Today Charlie Sweet is one of the foremost collectors of tin soldiers—or military miniatures, as they are called more formally—in the country. He owns around 6,000 figures, most of which he designed, cast and painted in his basement workshop. Sweet is just one of approximately 10,000 collectors, a figure vouched for by Jack Scruby of Visalia, Calif., a military-miniature manufacturer who also serves as a kind of information center for this breed of hobbyist. "Collectors are divided into three major categories," Scruby said recently. "There are those who just collect soldiers—some of the more famous ones are Churchill, Eisenhower, the writer James Jones, Douglas Fairbanks Jr. and King Farouk. Then there are those who get their kicks out of making their own figures, usually in plaster-of-paris molds, casting them in lead and painting them—or who just like to paint the unpainted figures I make and sell. Finally, there are those who play war games with them. Some collectors have really tremendous armies. Leon Chodnicki of Baltimore has more than 40,000 figures, and Gus Hansen of Chicago has at least that many also."
The idea of grown men playing with tin soldiers strikes some people as a trifle ludicrous, which may be one reason why some collectors in various cities have banded together in self-defensive clubs and discussion groups. One of the most active, founded in 1940, is the Miniature Figure Collectors of America, which has around 300 members "in the United States and the rest of the world," according to Arthur Etchells, former president. Its home base is Philadelphia. Another active group is the Miniatures Militarias, with headquarters in Los Angeles. There also are organized clubs in England, France, Germany, Italy and the Scandinavian countries.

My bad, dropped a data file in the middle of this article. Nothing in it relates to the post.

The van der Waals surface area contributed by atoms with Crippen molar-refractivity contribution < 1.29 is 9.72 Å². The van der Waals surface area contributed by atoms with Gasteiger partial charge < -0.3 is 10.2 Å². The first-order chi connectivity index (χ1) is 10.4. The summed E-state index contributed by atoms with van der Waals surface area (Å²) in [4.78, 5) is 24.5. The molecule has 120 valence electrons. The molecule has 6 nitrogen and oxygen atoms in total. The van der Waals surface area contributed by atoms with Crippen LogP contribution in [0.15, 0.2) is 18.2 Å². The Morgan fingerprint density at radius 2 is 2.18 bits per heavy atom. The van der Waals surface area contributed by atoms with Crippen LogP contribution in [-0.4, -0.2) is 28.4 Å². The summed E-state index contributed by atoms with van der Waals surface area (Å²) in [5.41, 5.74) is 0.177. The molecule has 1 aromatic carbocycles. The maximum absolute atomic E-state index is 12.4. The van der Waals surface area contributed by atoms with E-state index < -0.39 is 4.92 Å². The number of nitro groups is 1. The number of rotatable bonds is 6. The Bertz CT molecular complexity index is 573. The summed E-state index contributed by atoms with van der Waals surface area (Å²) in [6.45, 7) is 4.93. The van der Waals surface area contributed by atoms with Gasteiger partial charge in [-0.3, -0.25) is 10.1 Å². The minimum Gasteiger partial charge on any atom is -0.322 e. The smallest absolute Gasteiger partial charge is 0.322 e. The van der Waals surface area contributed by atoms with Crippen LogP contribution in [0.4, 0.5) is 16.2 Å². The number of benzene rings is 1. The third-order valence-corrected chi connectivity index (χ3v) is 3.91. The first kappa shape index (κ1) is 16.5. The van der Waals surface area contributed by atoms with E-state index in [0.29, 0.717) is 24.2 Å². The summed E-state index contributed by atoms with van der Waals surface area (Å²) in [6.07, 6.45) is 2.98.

The collectors are, as the English ones would say, terribly keen on their hobby. They read and lend each other books on military history and tactics, they read papers on famous engagements, they display and view old prints of battles and men at arms and, above all, they bring, handle, examine (often with a magnifying glass), criticize and sometimes even admire each other's figures. They speak in solemn tones of the giants among the makers of miniatures: of William Courtenay, Charles Stadden, the firm of Greenwood and Ball, and Commander Ping. These are all revered English miniaturists. An Arthur Etchells, returning from a vacation in Europe, will tell his fellow clubmen that he spent most of his time looking at and buying figures, and that the French ones made by Des Fontaines are now so well done they can bring up to $150 apiece. It is not unusual for the dedicated, and affluent, collector to spend $75 for a single piece. It would be hard to get a really good Courtenay, such as a mounted knight with movable arms and a movable visor on his helmet and perhaps a sword that can be taken out of its sheath, for less than that.